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TheKiteMag 52 Follow the Current Stig Hoefnagel Kyle Cabano 4 copy 1200x800 - Follow the Current

Follow the Current

Stig Hoefnagel and Helena Brochocka were invited by Prolimit to join their photoshoot in the Cape, South Africa. But the trip wasn’t just about kiting and photos. It also had a deeper objective – to learn more about the relationship between ocean currents and climate. We’ll let their Head of Marketing, Linda van Lakwijk, and Stig explain…

PHOTOS: Kyle Cabano
TheKiteMag 52 Follow the Current Stig Hoefnagel Kyle Cabano 1 1440x754 - Follow the Current

Linda: Have you ever thought about what is happening below the water surface while you are riding, why the waves are the way they are at your local spot, or why the water is so cold while the air temperature is relatively warm? Ocean currents play a vital role in regulating the Earth’s climate and weather patterns. Currents are driven by various factors such as wind and temperature, and they can travel thousands of miles across the ocean’s surface.

At Prolimit we want to highlight the importance of understanding how ocean currents work and how they affect water temperatures and climate. We are collecting data on this and talking to professional meteorologists and oceanographers to learn more, and we want to share this knowledge with everyone who’s interested. We are taking our riders on this journey too as we believe it is important that they are also aware since they travel to different parts of the world and ride at many varied spots. With this data we can give insight on the complex relationship between ocean currents, water temperature and climate patterns – and importantly, which wetsuit to wear where and when. It’s not only an innovative project but also educative for water sports enthusiasts and anyone who cares about our oceans and climate.

Follow the Current is also aimed at raising awareness about the impact of climate change on the oceans and the need to protect them. As the Earth’s temperature continues to rise, ocean currents are likely to change, which could have significant implications for the planet’s climate and weather patterns. We believe that by understanding how ocean currents work and how they affect climate and weather, we can all play a part in protecting the oceans and ensuring a sustainable future for our planet.

Stig: I’ve been traveling to Cape Town for quite a few years now, and this winter was no different. I arrived in early November to get myself ready and acclimatize to the conditions for the big comp at the end of that month: Red Bull King of the Air.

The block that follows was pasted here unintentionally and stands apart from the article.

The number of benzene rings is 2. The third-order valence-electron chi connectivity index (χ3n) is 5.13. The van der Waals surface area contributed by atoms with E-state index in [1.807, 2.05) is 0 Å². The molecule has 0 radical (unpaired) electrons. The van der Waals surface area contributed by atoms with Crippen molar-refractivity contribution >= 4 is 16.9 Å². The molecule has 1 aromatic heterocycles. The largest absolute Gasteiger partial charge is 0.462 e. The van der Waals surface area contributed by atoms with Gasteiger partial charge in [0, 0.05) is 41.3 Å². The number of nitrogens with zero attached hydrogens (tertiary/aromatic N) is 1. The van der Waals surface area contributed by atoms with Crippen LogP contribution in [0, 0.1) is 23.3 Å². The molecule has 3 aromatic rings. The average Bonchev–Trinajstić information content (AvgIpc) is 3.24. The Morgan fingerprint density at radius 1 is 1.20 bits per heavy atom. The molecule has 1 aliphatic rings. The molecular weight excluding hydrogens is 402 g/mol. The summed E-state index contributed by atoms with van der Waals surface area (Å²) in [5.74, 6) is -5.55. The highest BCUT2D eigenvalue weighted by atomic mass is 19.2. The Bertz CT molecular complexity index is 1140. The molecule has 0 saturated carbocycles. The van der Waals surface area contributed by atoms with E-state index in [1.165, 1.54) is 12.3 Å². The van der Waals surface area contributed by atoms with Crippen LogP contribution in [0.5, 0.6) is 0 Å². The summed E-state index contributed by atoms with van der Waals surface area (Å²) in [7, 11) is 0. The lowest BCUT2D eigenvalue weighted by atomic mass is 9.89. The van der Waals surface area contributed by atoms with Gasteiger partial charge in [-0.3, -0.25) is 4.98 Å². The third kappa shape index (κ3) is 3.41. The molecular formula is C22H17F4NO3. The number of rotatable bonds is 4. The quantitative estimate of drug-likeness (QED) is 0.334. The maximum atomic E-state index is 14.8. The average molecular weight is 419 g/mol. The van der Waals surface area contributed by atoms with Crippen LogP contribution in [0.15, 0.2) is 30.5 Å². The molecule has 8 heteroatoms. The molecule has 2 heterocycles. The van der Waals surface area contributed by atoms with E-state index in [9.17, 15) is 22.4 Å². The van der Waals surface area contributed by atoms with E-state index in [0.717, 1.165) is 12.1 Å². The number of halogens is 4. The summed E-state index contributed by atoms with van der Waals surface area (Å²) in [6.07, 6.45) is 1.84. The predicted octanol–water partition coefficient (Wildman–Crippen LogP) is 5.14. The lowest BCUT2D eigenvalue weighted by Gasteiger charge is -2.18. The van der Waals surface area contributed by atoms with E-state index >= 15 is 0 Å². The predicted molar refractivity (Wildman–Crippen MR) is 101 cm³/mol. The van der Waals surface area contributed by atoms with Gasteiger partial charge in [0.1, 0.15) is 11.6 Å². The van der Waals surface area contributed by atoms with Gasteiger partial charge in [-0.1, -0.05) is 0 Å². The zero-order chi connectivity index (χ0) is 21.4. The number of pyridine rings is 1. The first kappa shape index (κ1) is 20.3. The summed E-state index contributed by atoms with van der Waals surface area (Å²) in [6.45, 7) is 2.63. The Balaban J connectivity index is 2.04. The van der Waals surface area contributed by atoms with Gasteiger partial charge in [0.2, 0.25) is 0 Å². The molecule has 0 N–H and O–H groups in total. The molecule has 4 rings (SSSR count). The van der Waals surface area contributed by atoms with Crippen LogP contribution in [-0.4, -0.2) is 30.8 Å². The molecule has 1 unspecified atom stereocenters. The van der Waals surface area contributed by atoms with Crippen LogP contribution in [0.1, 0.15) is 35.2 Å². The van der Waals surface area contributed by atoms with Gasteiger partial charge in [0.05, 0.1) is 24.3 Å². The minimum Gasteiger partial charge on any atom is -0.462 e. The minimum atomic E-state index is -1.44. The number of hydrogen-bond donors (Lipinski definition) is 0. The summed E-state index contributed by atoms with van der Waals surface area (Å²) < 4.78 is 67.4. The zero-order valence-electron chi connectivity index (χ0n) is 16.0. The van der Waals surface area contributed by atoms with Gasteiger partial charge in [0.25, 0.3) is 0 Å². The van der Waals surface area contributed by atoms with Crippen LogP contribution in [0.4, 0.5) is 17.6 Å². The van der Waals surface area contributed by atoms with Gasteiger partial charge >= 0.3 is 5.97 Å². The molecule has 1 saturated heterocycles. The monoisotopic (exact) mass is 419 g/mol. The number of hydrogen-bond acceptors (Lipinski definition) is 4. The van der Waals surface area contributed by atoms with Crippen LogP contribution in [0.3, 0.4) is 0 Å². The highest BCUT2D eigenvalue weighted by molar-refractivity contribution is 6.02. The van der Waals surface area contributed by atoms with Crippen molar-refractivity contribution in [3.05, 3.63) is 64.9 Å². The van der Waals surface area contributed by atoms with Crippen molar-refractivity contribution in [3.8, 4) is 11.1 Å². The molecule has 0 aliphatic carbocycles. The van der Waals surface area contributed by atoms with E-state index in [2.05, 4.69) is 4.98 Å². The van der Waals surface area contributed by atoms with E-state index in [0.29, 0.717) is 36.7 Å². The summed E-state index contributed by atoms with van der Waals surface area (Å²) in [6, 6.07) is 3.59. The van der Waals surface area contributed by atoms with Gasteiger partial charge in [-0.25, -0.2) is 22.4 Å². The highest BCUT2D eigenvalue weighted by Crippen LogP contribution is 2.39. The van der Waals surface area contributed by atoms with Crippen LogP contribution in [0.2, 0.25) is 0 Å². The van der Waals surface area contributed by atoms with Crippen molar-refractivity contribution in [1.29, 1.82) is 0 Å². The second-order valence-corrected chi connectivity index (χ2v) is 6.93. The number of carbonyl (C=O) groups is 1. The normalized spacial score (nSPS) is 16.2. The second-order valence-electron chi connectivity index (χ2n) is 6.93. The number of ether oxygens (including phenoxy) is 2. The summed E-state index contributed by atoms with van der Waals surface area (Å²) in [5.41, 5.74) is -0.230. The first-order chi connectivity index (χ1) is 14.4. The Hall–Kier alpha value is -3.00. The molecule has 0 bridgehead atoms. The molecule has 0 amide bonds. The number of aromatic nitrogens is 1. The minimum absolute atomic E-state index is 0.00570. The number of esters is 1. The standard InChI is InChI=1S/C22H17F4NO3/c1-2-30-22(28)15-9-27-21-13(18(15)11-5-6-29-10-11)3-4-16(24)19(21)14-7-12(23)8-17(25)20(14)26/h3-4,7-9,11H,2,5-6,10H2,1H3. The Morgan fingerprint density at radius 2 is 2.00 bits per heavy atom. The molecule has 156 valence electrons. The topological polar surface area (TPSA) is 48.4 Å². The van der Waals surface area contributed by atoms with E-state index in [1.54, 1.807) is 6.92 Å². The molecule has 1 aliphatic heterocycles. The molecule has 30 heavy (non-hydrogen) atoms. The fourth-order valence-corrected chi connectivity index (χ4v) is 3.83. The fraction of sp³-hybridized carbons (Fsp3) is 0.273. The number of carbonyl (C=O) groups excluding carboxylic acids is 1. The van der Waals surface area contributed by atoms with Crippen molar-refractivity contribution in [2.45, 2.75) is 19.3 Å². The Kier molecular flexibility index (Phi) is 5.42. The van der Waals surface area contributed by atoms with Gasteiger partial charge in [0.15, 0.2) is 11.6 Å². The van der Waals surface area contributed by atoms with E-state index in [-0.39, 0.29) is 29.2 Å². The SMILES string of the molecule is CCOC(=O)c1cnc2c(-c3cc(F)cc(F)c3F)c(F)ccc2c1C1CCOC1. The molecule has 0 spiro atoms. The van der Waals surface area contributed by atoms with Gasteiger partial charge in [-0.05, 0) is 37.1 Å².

Prolimit asked me if I wanted to come along on a trip to shoot the new summer collection and to explore the Cape. They wanted to do this differently to previous years, not just doing the trip, but also giving us the opportunity to learn more about the Cape. On the second day we had the privilege of meeting Steve Spike, a surfer who is also very knowledgeable about weather. We visited him at his home in Kommetjie, south of the city, where he explained everything that goes on in the Cape and why and how weather fronts and water currents and systems change; from temperature to waves he explained everything. So with all the knowledge from Spike the trip could officially start.

We spent three days around Cape Town itself where the water is very cold, according to Spike varying between nine and 17 degrees, a big range in temperature. This has to do with the wind. The more southeast the wind blows, the colder the water, and on no-wind or onshore days the water usually gets much warmer. We had some crazy strong wind for these sessions around the Cape. After a good start we continued our journey further south and eastwards. Our second destination was Hermanus, a really nice town that is known in the kite world for its flat-water lagoon. This time we were not as lucky with the conditions, or at least that’s what we assumed looking at the forecast, which wasn’t great for wind and weather. We had to really search for the right lighting, wind and locations. This included a lot of early mornings and long drives but in the end it all came right and the results made it all worth it!

On the last stretch of our trip we made it to Cape Agulhas, the most southern point of Africa, a place I had never visited before. It was very unique in its character and definitely a beauty of its own, with warm, blue water and no one else kiting. In the space of one week we had gone from wearing winter wetsuits and almost getting brain freeze when under the water, to kiting in warm weather and getting away with just wearing a shorty. Thanks Prolimit for an awesome trip and for teaching me more about our climate and ocean currents.

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